In the wake of Superstorm Sandy, there are several options for using retirement savings to help you or friends and family recover from the disaster.
The IRS has announced that it will allow employees and former employees to receive loans or take hardship distributions from their 401(k)s, 403(b)s or 457(b) accounts under these conditions.
- You must live in the covered disaster areas of Rhode Island, Connecticut, New York and New Jersey. A person who lives outside the disaster area can take out a retirement plan loan or hardship distribution and use it to assist a son, daughter, parent, grandparent or other dependent who lives or works in the disaster area. The IRS says more states and areas within them are likely to be added to the list of officially designated disaster areas.
- Even retirement plans that don't otherwise offer loans can do so for Sandy victims without changing their loan documents.
- Hardship distributions aren't limited to the reasons currently listed in the plan documents or by the IRS.
- You don't have to document need. Plan administrators can take your word for the amount you need and the reasons why.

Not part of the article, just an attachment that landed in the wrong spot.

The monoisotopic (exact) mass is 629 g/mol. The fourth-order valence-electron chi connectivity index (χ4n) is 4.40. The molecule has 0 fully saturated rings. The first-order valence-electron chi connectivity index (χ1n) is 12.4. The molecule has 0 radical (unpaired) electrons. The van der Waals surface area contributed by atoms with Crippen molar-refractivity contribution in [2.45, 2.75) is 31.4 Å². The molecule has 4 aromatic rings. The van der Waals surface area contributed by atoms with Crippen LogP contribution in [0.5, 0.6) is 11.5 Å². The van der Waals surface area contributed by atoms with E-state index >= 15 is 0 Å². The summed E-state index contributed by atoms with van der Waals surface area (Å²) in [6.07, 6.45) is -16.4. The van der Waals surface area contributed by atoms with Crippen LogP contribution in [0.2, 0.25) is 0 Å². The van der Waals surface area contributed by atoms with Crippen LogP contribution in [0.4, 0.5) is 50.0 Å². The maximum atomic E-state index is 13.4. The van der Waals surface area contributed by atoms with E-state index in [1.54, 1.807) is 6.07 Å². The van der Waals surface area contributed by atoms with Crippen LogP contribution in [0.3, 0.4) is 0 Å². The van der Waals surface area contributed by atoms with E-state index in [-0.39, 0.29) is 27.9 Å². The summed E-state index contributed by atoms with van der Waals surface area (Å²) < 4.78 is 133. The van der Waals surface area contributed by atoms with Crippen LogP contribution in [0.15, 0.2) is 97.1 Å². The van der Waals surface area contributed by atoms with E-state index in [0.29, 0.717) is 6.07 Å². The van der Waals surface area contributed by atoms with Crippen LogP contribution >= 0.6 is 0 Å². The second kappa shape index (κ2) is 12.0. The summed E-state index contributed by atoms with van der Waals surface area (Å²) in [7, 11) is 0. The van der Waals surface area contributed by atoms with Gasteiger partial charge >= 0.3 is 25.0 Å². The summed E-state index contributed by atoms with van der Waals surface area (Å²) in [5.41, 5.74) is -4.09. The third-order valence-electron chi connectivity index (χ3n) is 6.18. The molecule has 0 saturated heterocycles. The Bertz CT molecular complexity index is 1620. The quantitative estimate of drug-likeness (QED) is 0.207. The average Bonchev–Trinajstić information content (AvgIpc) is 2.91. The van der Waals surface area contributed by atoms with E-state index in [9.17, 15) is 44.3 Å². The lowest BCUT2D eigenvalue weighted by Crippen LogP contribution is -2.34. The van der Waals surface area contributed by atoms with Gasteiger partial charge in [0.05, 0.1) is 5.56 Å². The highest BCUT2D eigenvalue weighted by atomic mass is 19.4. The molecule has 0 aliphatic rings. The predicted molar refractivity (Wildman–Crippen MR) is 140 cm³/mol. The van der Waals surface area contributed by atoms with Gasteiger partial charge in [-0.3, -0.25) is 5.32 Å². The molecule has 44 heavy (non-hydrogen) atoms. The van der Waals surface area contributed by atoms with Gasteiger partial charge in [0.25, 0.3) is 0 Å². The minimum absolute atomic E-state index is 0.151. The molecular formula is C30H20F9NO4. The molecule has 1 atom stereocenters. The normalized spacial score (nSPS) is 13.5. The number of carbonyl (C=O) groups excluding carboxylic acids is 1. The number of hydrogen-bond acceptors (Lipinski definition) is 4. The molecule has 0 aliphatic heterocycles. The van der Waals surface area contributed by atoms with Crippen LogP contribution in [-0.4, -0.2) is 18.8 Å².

- Plan administrators can expedite the distribution or the hardship loan and worry about the paperwork later.
- All loans and distributions must be completed by Feb. 1, 2013.
- If you have an IRA, laws prohibit loans, but you may take a hardship distribution.
- Hardship distributions are generally subject to income taxes and a 10 percent early withdrawal penalty. Loans are tax free if repaid in five years or less.
If you have friends or family members who need a loan in the wake of Superstorm Sandy, Adam Bergman, a tax attorney for the IRA Financial Group, suggests that you consider lending them what they need from your self-directed IRA.
The IRS rules are strict. You can't lend to "lineal descendants (parents, children, spouse, daughter-in-law or son-in-law or any entity controlled by such persons," Bergman says, but you can lend to someone not on this list, including siblings, aunts, uncles, cousins and friends.
You must charge a competitive interest rate; otherwise, the IRS will consider this a gift. Bergman suggests that you lend at no less than prime, which is 3.25 percent currently. But he adds that considering the cost of borrowing from a credit card, loans at higher rates are fair.
"A lot of our clients are able to help out a friend or family member short term -- pay for things while they get back on their feet -- and help their own retirement planning, too, by charging 5 percent or 6 percent interest with very little risk," he says.